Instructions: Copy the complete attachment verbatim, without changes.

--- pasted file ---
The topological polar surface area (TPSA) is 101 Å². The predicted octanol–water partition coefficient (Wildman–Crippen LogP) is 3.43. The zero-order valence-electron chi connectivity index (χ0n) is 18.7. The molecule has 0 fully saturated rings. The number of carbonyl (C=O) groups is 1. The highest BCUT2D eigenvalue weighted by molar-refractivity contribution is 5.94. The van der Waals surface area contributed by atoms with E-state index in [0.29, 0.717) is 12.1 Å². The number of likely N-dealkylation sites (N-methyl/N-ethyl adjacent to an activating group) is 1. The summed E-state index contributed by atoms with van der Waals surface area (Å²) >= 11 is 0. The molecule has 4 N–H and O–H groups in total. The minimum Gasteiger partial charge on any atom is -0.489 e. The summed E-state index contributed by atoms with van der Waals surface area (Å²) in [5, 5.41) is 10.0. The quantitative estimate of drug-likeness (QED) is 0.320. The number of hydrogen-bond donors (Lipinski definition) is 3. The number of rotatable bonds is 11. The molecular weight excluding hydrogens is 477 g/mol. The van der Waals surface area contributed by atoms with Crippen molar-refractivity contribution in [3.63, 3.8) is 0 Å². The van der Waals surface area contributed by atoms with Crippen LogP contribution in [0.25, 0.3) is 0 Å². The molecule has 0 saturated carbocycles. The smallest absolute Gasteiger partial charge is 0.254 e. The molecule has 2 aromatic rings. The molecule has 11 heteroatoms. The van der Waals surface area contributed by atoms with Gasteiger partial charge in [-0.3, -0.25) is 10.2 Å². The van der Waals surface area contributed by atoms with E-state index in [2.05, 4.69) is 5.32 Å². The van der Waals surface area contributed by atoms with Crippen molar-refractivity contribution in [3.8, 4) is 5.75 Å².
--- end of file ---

The topological polar surface area (TPSA) is 101 Å². The predicted octanol–water partition coefficient (Wildman–Crippen LogP) is 3.43. The zero-order valence-electron chi connectivity index (χ0n) is 18.7. The molecule has 0 fully saturated rings. The number of carbonyl (C=O) groups is 1. The highest BCUT2D eigenvalue weighted by molar-refractivity contribution is 5.94. The van der Waals surface area contributed by atoms with E-state index in [0.29, 0.717) is 12.1 Å². The number of likely N-dealkylation sites (N-methyl/N-ethyl adjacent to an activating group) is 1. The summed E-state index contributed by atoms with van der Waals surface area (Å²) >= 11 is 0. The molecule has 4 N–H and O–H groups in total. The minimum Gasteiger partial charge on any atom is -0.489 e. The summed E-state index contributed by atoms with van der Waals surface area (Å²) in [5, 5.41) is 10.0. The quantitative estimate of drug-likeness (QED) is 0.320. The number of hydrogen-bond donors (Lipinski definition) is 3. The number of rotatable bonds is 11. The molecular weight excluding hydrogens is 477 g/mol. The van der Waals surface area contributed by atoms with Crippen molar-refractivity contribution in [3.63, 3.8) is 0 Å². The van der Waals surface area contributed by atoms with Crippen LogP contribution in [0.25, 0.3) is 0 Å². The molecule has 0 saturated carbocycles. The smallest absolute Gasteiger partial charge is 0.254 e. The molecule has 2 aromatic rings. The molecule has 11 heteroatoms. The van der Waals surface area contributed by atoms with Gasteiger partial charge in [-0.3, -0.25) is 10.2 Å². The van der Waals surface area contributed by atoms with E-state index in [2.05, 4.69) is 5.32 Å². The van der Waals surface area contributed by atoms with Crippen molar-refractivity contribution in [3.8, 4) is 5.75 Å².